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Part II: Murder In The Hamptons

Pelosi and Generosa remained the focus of scrutiny and suspicion and soon they gave everyone even more to talk about. The couple got married in January 2002, just three months after Ammon was murdered.

Then, Generosa moved with her two kids to Danny's hometown, Center Moriches. It was a nice town, but hardly a millionaire's playground.

"Generosa moved to CM for the one reason that she wanted her kids to have a family," says Pelosi. "She wanted me to be around my kids. They live four minutes from here."

Joanne Matheson, Generosa's full-time housekeeper, says her boss was happy with her new life: "As long as she was with Danny, she didn't care. If she was in East Hampton or over there, it didn't matter to her. She was happy."

But just months after they were married, Generosa, 46, learned she was dying from breast cancer. Matheson says the couple spent the next year trying to enjoy most of the time they had left.

Meanwhile, Generosa and Pelosi were emerging as the prime suspects in Ammon's murder and their marriage started falling apart under pressure from the investigation and Generosa's illness.

In July 2003, after nearly two years of marriage, Generosa left Pelosi and moved with her two children back to the East Hampton mansion, where she would spend the last weeks of her life.

But when Generosa died, Danny was on his own, as the lone suspect. "I was freaking out big time," says Pelosi. "Because that's when I realized this is for real."

It made perfect sense to Danny Pelosi at the time to go to the Stanhope Hotel for a farewell drink, with his wife's ashes.

"She told me to take her remains, to go to the bar and sit in the booth that we sat in every night," says Pelosi.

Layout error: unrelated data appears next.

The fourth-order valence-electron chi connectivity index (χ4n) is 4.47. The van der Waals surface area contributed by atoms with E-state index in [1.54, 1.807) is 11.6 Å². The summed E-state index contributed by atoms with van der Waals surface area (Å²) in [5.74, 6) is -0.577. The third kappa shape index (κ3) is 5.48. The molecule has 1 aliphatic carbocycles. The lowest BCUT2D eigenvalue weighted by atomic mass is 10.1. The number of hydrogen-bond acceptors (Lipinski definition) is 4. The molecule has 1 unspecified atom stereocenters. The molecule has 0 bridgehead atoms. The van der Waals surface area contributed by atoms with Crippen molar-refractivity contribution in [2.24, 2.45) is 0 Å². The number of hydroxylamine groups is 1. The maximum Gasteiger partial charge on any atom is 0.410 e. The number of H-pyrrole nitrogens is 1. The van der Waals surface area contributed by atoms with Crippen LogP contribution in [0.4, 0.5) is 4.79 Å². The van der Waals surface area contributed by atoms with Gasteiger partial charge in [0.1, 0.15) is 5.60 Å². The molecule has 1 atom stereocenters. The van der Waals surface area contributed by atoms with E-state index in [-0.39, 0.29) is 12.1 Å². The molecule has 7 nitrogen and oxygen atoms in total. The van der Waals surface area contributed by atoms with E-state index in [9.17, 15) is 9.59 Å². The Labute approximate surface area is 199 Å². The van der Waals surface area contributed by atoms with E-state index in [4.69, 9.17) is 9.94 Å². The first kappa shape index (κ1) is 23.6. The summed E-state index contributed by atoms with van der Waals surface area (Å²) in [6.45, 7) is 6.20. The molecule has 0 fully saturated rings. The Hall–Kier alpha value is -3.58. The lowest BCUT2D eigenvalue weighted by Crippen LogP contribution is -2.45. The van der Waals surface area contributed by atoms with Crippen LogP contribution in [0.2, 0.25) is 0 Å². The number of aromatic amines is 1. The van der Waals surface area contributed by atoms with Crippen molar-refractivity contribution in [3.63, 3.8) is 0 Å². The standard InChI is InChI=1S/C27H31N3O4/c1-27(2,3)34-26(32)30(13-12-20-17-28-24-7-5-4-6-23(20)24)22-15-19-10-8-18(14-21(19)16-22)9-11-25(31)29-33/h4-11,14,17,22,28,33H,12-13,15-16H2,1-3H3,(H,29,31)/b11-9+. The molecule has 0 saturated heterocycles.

Photographer Robert Kalfus says he found Pelosi sitting in a booth, drinking a beer: "He had a lit cigarette lit for her."

When the New York Post ran the picture the next day, Pelosi started to have some regrets. "Was I embarrassed by that picture they showed? Yes, absolutely."

But Pelosi would soon have a lot more than his image to worry about. He had become the lead suspect in Ammon's murder. In March 2004, after nearly a three-year investigation, Pelosi was arrested and charged with murder.

"We had some pretty powerful circumstantial evidence," says Albertson. "But we did not have the smoking gun. And by no means was this a slam dunk."

"He may not speak the King's English. And he doesn't have a PhD. And in fact, he's a high school dropout. But he's not a killer," says Pelosi's lawyer, Gerald Shargel.

There was no physical evidence linking him to the murder -- no forensics, no witnesses. And Shargel insists that Pelosi, who was only Generosa's boyfriend at the time of the murder, had no motive, because he had no right to Ammon's wealth.

"I will tell you that there was absolutely no motive here," says Shargel. "There was no financial motive, and there was no other motive of any kind."

In fact, according to Generosa's attorney, Ed Meyer, Pelosi got along with Ammon: "He liked Ted Ammon."

But everyone knew that Generosa hated Ammon. In fact, she hated him so much that she didn't want his family caring for her twins after her death.

Generosa was raised an orphan, and had no family of her own. But as she entered the final chapter of her life, Generosa had to pick a guardian for her children. She thought Pelosi was unsuitable, so that left only one person -- 57-year-old British nanny, Kay Mayne.

Pelosi says the Ammon children did not like Mayne. He says he spoke to Generosa about how the kids felt about their nanny. He had a habit of recording his private conversations, he says, to protect him legally.

Generosa's full-time housekeeper, Joanne Matheson, says, "Kay made her feel that she was the only one that could really possibly take care of these children. That she would raise them the way Generosa wanted them to be raised."

When Generosa died of breast cancer in August 2003, she took the answers to many questions with her to the grave.

Part III: Who Killed Ted Ammon?

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